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Science & Diplomacy: New Perspectives from Myanmar, North Korea, Canada, and New Zealand
AAAS has sent two delegations to Myanmar, including one in 2010, before the nation began an historic period of political transformation. Here, Peter Agre, then-chairman of the AAAS Board of Directors, visited young Buddhist nuns at the Shwedagon Pagoda in Yangon, Myanmar.
View a larger version of this photo.
[Photo by Vaughan Turekian]
As Myanmar moves through an historic political transformation, scientific engagement is helping to shift its relationship with the United States from geopolitical tension to socially beneficial action. An article in the new issue of Science & Diplomacy, the free online publication from AAAS, details how science associations and top universities are leading this effort to work with counterparts in Myanmar.
The article was written by three high-level science leaders: Ronald Daniels, president of Johns Hopkins University; Pe Thet Khin, Myanmar’s minister for health; and Nobel laureate Peter Agre, director of the Johns Hopkins Malaria Research Institute, a past president of AAAS, and a member of the senior advisory board at Science & Diplomacy.
AAAS has sent two high-level delegations to Myanmar, including one in 2010, before the nation’s new opening was evident. “Equally significant,” the authors say, “has been the growing relationship between U.S. universities—including Johns Hopkins—and the expert community in Myanmar, especially in health sciences, public health, and higher education.”
The editorial on this promising engagement with Myanmar is just one of the insightful pieces in the second issue of Science & Diplomacy, a quarterly publication that debuted in March.
Two new articles look at science outreach to the Democratic People’s Republic of Korea (DPRK).
“A Consortium Model for Science Engagement: Lessons from the U.S.-DPRK Experience,” explores how the U.S.-DPRK Scientific Engagement Consortium, established in 2007, has connected scientists in North Korea and the United States despite profoundly strained official governmental relations. (AAAS is a member of the consortium.) The author is Cathy Campbell, president of CRDF Global, an independent nonprofit organization based in Washington, D.C., that promotes international scientific and technical collaboration worldwide.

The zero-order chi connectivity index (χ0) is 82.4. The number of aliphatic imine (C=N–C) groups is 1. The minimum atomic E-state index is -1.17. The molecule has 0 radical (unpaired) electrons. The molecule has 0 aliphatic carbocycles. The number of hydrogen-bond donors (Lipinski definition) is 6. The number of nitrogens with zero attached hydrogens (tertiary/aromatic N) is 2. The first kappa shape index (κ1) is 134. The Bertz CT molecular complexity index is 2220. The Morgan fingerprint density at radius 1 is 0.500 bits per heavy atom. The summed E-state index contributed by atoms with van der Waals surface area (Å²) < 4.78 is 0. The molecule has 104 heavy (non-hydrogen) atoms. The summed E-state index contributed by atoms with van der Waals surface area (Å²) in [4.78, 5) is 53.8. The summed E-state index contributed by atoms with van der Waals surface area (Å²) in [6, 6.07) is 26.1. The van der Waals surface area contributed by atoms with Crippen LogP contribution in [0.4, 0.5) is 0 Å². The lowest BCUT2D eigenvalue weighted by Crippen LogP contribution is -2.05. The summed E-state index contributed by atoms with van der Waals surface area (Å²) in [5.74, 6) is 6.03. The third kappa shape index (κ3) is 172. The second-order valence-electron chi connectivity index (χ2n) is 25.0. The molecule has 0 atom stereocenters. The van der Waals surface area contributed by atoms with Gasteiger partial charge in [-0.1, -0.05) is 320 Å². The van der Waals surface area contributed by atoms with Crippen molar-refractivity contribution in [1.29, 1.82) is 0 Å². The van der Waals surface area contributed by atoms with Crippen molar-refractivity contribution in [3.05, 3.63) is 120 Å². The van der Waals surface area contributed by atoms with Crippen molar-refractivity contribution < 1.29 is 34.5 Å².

In “Universities and Networks: Scientific Engagement with North Korea,” author Stuart J. Thorson looks at how Syracuse University has worked with DPRK’s Kim Chaek University of Technology on a digital library, academic exchanges, and other projects, helping to build trust and advance standards of academic openness. Thorson is a professor of political science at the Maxwell School of Citizenship and Public Affairs at Syracuse.
Other stories in the June 2012 issue of Science & Diplomacy:
“How a Small Country Can Use Science Diplomacy: A View from New Zealand,” was written by Peter D. Gluckman, chief science advisor to the Prime Minister of New Zealand; Stephen L. Goldson, strategy advisor to New Zealand's Office of the Prime Minister’s Science Advisory Committee; and Alan S. Beedle, chief of staff in New Zealand's Office of the Prime Minister’s Science Advisory Committee.
“Engineering Diplomacy: An Underutilized Tool in Foreign Policy” looks at how cooperation in engineering areas can foster relationships and solve global problems, particularly between the United States and the nations in the Middle East and Caucasus. The author is Najmedin Meshkati, a professor of civil/environmental and industrial and systems engineering at the University of Southern California who served as an advisor in the Office of the Science and Technology Adviser to the U.S. Secretary of State from 2009 to 2010.
“Becoming a Northern Minerva: Injecting Science into Canada's Foreign Policies” posits that Canada needs to better use its science—including greater innovation in government structures of science advice and mobilizing its global science networks—to increase its influence on global issues. Author Paul Dufour is a fellow at the University of Ottawa’s Institute for Science, Society and Policy who has served as a science policy adviser at several Canadian agencies.
Science & Diplomacy was developed by the AAAS Center for Science Diplomacy as a means for bringing together the communities of science and engineering research and foreign policy. It is a resource with broad value for foreign policy makers and analysts, scientists and research administrators, and educators and students.
The publication’s editor-in-chief is Vaughan C. Turekian, director of the Center for Science Diplomacy. Tom C. Wang, the center’s deputy director, is the publication’s executive editor.
2 July 2012